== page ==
Deserted house in Queens prompts community involvement
by Andrew Shilling
Feb 06, 2013 | 1881 views | 0 0 comments | 823 823 recommendations | email to a friend | print
Unfinished housing project at 47-04 198th St. in Auburndale stands abandoned for several years.
Unfinished housing project at 47-04 198th St. in Auburndale stands abandoned for several years.
State Senator Tony Avella calls for the demolition of the project
State Senator Tony Avella calls for the demolition of the project

Helen Meskouris, 85, has lived in her Auburndale home since 1956, but for the last seven years her new neighbor has proved to be a nightmare.

When her neighbor sold the house at 47-04 198th St. just over seven years ago, the new owner brought a whole new tone to the block with a poorly planned four-unit project that never received permits to finish what was started, leaving an unkempt building directly across from Meskouris’ front stoop.

While walking across her new neighbor’s driveway like she always did in the past, the owner sharply asked her, “What are you doing here,” and told her, “This is my property,” she recalled.

“From then on he came in several times, saying he wanted to buy some property,” she said.

Though the still-unidentified owner never got the additional real estate, the current project owner, which according to the Department of Buildings (DOB) now belongs to Parsons Realty LLC, never completed the initial developments.

State Senator Tony Avella joined members of the Auburndale Improvement Association in front of the now-abandoned building last week, calling on the city to take control of the land, demolish the property and enforce the $100,000 of fines incurred from the Environmental Control Board.

“This is clearly on one of the worst abandoned properties in all of Queens,” Avella said of the building. “It has been an eyesore in the Auburndale community for seven years now, and these conditions are simply unacceptable, especially for those residents who live right next to these properties.”

Avella said he has contacted the departments of Health and Mental Hygiene, Sanitation and Buildings over the conditions, however they have gone “unabated.”

According DOB, the four-unit building - which is currently littered with trash, overgrown with weeds and only recently boarded up to prevent foul play in the stripped construction site - has defaulted on 33 violations since 2007 for failure to comply with building and construction codes.

Neighbors say the construction was never finished because of poor planning, and that the owner stopped development when the city told him the plans for a driveway were not up to code.

“This should not be allowed to happen in a middle-class, residential neighborhood,“ Avella said. “It’s a fire hazard, it’s a safety hazard, it’s a health hazard and it affects their property values as well.”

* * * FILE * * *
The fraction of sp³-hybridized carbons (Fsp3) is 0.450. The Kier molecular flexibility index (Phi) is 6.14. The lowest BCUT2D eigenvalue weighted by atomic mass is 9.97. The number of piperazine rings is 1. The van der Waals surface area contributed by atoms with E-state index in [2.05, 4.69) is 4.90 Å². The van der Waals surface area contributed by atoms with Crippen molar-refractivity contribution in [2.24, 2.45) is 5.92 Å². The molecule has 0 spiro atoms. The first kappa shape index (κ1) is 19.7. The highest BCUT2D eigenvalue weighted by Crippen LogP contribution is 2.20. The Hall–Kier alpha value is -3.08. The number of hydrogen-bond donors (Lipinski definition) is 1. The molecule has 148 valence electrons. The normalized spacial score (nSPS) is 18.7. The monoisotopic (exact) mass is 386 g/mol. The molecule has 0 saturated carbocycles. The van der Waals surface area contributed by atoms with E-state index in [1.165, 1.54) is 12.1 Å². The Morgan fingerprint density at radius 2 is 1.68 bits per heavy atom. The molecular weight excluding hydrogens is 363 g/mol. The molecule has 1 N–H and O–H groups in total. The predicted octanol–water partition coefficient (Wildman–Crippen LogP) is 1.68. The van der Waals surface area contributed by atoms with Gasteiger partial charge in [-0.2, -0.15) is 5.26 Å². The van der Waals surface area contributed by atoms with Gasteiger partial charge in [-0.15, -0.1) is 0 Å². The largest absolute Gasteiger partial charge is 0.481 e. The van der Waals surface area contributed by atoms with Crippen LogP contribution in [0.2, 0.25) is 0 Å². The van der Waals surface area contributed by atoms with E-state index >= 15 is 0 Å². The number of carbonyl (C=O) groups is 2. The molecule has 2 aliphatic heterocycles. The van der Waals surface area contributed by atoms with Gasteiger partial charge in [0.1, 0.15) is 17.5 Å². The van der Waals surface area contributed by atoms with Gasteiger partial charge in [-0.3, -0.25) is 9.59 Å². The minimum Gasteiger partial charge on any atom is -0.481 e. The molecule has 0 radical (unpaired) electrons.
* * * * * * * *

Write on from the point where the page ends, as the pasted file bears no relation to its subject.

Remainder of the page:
Avella and his task force have found nearly 100 other similar properties throughout the city that are also are not up to code.

“These properties are blights in our communities and the city needs to take action to protect its taxpaying homeowners,” he explained. “It is readily apparent in this situation that the city must demolish these houses.

The building and land was sold at public auction in 2012 for $1.475 million.

“Because there is no reasonable way for the owners of the site to obtain certificates of occupancy for the four homes, and the homes have remained vacant for over seven years, the DOB should condemn these structures,” said Henry Euler, first vice president of the Auburndale Improvement Association. “The owners must take responsibility for this property.”

Euler said the association and Community Board 11 have been monitoring the situation over the last year, and now have had enough of the disarray and confusion from the lack of visible response from the city.

He is calling for the owners to make good on their fines and the city to fix their policy for dealing these types of problems in the future.

“Unfortunately the problems have not been resolved to the community’s satisfaction and benefit,” Euler said. “The structures should be torn down and new legal structures should be constructed if the owner wishes to build again.

Meskouris remembers a time when she would step out onto her front stoop to a beautiful home and neighbors who knew her well, and does not want this to be the way she remembers her home of 60 years.

“Every Friday he would knock on my door and bring me a bunch of fruits and vegetables,” Meskouris said of the previous owner. “He had every fruit tree spread out all along his property.”

Today, vandals frequently hang around the property, and she often witnesses “droves” of suspicious activity.

“Who wants to live next to this mess,” she asked. “I wont even come to my door at night.”

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